After a dominating 35-7 rout of Columbia last Saturday, the revived Bulldogs are eagerly awaiting the chance to pound on Brown in Providence, R.I.
“We have to play Brown the way we played last weekend,” head coach Jack Siedlecki said. “We have to keep them in front of us, and not give up the big yardage and make them earn it.”
Yale has more than enough momentum from last week’s victory heading into this weekend to make things difficult for Brown. After being picked to finish third in the Ivy League’s preseason polls, the Bears have had a disastrous fall full of injuries that have kept captain and linebacker Andrew Gallagher out for the season and All-Ivy safety Hunter Young off the field since Oct. 19.
Brown has also been hampered by inconsistent performances from quarterbacks Kyle Slager and Nathan Poole. The two have thrown a combined 14 interceptions in seven games.
“We’re just struggling so badly on offense that we are having trouble putting anything together,” Brown head coach Phil Estes said. “We’ve got two quarterbacks that lack experience. We’ve got to get the guy who’s pulling the trigger to make better reads.”
Despite Brown’s problems, the Bears have one of the most deadly weapons in the Ivy League — All-American wide receiver Chas Gessner. In Brown’s loss to the University of Rhode Island Oct. 5, Gessner hauled in 24 passes for 207 yards and two touchdowns, tying the NCAA I-AA record for most catches in a game, first set by NFL great Jerry Rice. Gessner currently leads all I-AA receivers in receptions per game and is fifth in receiving yards per game with 175.
Gessner is a candidate for the 2002 Payton Award which is awarded by The Sports Network to the top offensive player in the nation.
“[Gessner is] is definitely one of their players that we have to be aware of,” Yale free safety Barton Simmons ’04 said. “[The Pennsylvania defense] doubled him [Gessner] a little bit and we may try to double him a little bit on Saturday. We’ve got to get an awareness of what kind of routes they like to run and where they’d like to throw the ball.”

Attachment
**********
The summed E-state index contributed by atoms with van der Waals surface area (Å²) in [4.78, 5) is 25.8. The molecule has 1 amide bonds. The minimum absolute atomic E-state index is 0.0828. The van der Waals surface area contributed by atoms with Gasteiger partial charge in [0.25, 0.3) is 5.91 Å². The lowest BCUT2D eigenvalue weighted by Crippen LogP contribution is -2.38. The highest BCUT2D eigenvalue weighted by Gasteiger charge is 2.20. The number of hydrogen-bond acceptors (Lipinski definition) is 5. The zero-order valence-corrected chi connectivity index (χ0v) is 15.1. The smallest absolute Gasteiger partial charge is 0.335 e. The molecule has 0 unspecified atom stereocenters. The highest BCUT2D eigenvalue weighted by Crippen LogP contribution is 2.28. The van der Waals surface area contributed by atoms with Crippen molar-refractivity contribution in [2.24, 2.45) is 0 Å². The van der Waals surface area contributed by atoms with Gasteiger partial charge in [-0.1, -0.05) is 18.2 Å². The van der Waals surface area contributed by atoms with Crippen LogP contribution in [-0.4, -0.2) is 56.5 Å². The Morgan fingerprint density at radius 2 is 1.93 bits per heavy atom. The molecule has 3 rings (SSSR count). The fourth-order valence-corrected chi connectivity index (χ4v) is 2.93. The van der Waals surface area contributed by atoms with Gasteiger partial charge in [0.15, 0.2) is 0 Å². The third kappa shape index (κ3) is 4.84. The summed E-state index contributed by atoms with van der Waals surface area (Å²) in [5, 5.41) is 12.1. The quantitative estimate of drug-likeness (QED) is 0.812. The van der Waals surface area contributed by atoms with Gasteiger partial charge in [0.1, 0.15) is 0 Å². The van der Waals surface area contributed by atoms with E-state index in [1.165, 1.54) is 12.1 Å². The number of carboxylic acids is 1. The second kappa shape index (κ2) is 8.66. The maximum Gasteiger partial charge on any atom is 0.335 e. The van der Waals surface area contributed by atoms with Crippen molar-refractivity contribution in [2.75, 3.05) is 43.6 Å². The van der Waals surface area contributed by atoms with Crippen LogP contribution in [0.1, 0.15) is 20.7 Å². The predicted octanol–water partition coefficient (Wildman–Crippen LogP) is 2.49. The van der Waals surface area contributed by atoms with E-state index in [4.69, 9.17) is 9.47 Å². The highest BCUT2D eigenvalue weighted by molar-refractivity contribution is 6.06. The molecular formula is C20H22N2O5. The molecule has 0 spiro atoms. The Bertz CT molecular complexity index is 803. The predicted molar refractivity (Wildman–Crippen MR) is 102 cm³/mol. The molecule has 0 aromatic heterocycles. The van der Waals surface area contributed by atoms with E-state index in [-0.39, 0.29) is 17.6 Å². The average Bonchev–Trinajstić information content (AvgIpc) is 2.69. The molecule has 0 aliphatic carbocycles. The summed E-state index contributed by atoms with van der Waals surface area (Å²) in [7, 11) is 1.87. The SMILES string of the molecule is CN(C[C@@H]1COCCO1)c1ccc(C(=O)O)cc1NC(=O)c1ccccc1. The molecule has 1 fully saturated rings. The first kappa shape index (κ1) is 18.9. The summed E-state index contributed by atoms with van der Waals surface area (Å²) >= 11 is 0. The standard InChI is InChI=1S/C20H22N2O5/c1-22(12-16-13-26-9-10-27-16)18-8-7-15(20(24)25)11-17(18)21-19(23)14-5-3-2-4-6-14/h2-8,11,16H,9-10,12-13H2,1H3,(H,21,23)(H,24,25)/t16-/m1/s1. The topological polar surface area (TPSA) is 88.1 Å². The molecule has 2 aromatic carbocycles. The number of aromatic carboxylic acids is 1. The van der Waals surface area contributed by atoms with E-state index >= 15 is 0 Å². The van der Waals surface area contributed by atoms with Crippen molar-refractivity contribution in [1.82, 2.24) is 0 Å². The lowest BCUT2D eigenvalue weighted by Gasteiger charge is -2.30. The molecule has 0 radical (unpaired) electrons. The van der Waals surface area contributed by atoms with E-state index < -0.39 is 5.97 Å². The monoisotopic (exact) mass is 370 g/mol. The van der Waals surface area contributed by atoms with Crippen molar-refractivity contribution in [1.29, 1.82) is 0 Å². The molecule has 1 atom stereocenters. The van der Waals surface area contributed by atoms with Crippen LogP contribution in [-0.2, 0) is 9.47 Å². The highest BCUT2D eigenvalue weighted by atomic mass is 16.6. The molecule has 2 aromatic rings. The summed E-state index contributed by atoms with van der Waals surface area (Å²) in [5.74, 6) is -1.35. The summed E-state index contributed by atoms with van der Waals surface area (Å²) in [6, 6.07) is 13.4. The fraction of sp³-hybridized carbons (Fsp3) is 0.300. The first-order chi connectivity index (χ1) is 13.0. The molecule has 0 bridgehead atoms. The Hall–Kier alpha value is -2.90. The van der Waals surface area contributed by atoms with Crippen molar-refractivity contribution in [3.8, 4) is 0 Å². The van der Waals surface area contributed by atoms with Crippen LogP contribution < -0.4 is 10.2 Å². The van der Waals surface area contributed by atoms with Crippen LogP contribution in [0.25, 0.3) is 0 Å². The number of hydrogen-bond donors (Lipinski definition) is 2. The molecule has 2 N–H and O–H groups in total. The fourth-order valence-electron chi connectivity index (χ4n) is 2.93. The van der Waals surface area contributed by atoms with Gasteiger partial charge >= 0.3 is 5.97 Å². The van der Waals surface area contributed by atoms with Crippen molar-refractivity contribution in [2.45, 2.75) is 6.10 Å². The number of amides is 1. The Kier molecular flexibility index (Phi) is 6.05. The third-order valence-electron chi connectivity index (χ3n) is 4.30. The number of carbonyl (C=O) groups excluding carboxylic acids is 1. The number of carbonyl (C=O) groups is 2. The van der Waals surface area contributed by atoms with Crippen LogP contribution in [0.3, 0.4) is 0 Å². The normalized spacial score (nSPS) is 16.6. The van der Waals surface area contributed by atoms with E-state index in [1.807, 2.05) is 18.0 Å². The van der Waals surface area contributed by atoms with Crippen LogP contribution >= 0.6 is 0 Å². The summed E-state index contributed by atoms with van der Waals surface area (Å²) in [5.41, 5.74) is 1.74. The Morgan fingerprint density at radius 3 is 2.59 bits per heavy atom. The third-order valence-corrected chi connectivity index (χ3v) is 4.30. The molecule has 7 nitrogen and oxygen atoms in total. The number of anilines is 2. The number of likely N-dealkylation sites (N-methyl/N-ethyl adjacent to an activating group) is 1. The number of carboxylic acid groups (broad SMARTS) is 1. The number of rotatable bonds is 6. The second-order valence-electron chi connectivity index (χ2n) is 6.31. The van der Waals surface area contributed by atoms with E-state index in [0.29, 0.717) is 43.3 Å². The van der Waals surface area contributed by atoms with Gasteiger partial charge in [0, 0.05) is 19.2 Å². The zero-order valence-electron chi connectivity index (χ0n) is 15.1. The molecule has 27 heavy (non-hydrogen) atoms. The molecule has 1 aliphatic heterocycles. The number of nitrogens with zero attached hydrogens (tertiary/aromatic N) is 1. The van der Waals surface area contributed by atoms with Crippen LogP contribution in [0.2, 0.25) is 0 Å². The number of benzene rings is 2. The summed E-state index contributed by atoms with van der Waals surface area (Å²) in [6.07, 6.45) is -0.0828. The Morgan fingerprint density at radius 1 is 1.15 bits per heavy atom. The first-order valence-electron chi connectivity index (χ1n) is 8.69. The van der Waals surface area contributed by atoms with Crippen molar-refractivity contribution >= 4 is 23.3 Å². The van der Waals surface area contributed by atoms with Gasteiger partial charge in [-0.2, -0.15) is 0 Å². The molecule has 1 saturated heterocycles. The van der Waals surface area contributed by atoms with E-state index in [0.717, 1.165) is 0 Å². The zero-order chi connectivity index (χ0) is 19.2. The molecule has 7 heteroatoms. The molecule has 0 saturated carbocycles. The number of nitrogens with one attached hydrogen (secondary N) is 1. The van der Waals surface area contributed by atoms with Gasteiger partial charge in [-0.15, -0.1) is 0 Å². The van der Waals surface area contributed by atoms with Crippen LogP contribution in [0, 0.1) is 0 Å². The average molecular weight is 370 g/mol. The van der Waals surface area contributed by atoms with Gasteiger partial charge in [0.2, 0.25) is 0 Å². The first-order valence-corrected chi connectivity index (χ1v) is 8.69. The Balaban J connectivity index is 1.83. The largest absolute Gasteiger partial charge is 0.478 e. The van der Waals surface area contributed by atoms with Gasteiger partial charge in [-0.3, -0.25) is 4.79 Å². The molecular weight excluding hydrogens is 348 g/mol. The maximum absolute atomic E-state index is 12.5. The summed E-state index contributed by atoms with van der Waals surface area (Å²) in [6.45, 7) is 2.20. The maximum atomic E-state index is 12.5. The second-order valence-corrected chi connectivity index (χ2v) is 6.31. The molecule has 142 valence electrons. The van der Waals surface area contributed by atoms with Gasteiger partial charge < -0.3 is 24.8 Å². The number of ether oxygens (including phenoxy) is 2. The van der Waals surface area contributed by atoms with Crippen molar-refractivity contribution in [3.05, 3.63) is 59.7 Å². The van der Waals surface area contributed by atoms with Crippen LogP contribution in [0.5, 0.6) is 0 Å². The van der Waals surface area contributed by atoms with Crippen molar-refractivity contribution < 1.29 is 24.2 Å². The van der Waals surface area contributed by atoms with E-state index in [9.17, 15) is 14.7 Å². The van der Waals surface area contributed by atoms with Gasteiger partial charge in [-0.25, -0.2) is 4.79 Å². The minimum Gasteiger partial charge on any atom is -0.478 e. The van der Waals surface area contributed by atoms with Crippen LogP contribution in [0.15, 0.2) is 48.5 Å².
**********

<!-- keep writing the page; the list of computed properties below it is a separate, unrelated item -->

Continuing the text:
But not even Gessner has been able to escape the injury bug. For the past month, Gessner has been playing with a dislocated pinkie which he suffered during pre-game warm-ups against Fordham Oct. 12. Last week, the the University of Pennsylvania defense held Gessner to just nine catches for 79 yards.
Even with Brown’s troubles in the pocket, Yale may still have a difficult time handling the Bears’ open offensive style that includes a number of trick plays. The Bulldogs have had trouble handling such ‘gimmick plays’ in the past.
Two weeks ago in the second quarter of its game against Pennsylvania, a Quaker receiver took a lateral from the quarterback behind the line of scrimmage and then passed the ball for a 44-yard touchdown and a 14-7 Pennsylvania lead.
“We’re going to go into the game aware that [Brown] will try to do something like [Penn’s gimmick play],” Simmons said. “We in the secondary have to go in with the mindset that [Brown] will want to throw those gimmick plays at us.”
On a positive note for Yale, Brown’s defense has only managed 10 sacks in seven games. That means quarterback Jeff Mroz ’05 will have more time in the pocket to go to the air and possibly repeat his performance from last week when he completed 20 of 26 passes for 306 yards and four touchdowns.
“There’s no question that [Mroz has] been forced fed the whole deal as the starter,” Siedlecki said. “He’s been handling it all very well. Last week, he was a bigger part of our game plan and he made good decisions on almost every play.”
If the Bulldogs triumph in Providence this weekend, their win will have the added sweetness of revenge. Yale has not defeated Brown since 1998. Despite Brown’s record, the Elis are not taking the Bears lightly.
“Although they’re a 0-7 team, guys on the team feel that they could easily have been a 7-0 team,” Mroz said. “We haven’t beaten them in 3 years. And they’re going to come out and try to make that four years.”